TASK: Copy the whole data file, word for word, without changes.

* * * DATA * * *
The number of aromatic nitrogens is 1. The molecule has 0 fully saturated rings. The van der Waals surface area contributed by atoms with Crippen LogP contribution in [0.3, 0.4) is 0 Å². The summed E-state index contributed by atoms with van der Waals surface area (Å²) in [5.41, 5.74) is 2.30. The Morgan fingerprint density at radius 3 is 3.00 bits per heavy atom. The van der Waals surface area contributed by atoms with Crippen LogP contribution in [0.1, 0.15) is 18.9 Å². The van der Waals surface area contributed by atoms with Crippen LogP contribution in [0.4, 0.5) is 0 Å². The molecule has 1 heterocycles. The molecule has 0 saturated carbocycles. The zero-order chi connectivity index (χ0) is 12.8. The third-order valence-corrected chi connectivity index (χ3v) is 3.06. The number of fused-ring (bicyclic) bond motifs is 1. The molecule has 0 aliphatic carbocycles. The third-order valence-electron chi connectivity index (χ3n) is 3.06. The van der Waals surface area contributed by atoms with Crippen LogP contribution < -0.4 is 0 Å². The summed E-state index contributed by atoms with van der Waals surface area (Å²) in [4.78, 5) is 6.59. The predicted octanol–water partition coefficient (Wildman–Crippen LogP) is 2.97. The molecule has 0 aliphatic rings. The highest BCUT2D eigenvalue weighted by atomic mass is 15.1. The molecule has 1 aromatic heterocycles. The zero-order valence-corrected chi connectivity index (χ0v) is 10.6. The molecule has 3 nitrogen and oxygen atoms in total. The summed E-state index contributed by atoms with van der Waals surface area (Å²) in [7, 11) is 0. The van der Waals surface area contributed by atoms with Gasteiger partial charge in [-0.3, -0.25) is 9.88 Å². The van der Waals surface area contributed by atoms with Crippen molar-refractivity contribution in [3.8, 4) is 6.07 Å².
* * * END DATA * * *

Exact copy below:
The number of aromatic nitrogens is 1. The molecule has 0 fully saturated rings. The van der Waals surface area contributed by atoms with Crippen LogP contribution in [0.3, 0.4) is 0 Å². The summed E-state index contributed by atoms with van der Waals surface area (Å²) in [5.41, 5.74) is 2.30. The Morgan fingerprint density at radius 3 is 3.00 bits per heavy atom. The van der Waals surface area contributed by atoms with Crippen LogP contribution in [0.1, 0.15) is 18.9 Å². The van der Waals surface area contributed by atoms with Crippen LogP contribution in [0.4, 0.5) is 0 Å². The molecule has 1 heterocycles. The molecule has 0 saturated carbocycles. The zero-order chi connectivity index (χ0) is 12.8. The third-order valence-corrected chi connectivity index (χ3v) is 3.06. The number of fused-ring (bicyclic) bond motifs is 1. The molecule has 0 aliphatic carbocycles. The third-order valence-electron chi connectivity index (χ3n) is 3.06. The van der Waals surface area contributed by atoms with Crippen LogP contribution < -0.4 is 0 Å². The summed E-state index contributed by atoms with van der Waals surface area (Å²) in [4.78, 5) is 6.59. The predicted octanol–water partition coefficient (Wildman–Crippen LogP) is 2.97. The molecule has 0 aliphatic rings. The highest BCUT2D eigenvalue weighted by atomic mass is 15.1. The molecule has 1 aromatic heterocycles. The zero-order valence-corrected chi connectivity index (χ0v) is 10.6. The molecule has 3 nitrogen and oxygen atoms in total. The summed E-state index contributed by atoms with van der Waals surface area (Å²) in [7, 11) is 0. The van der Waals surface area contributed by atoms with Gasteiger partial charge in [-0.3, -0.25) is 9.88 Å². The van der Waals surface area contributed by atoms with Crippen molar-refractivity contribution in [3.8, 4) is 6.07 Å².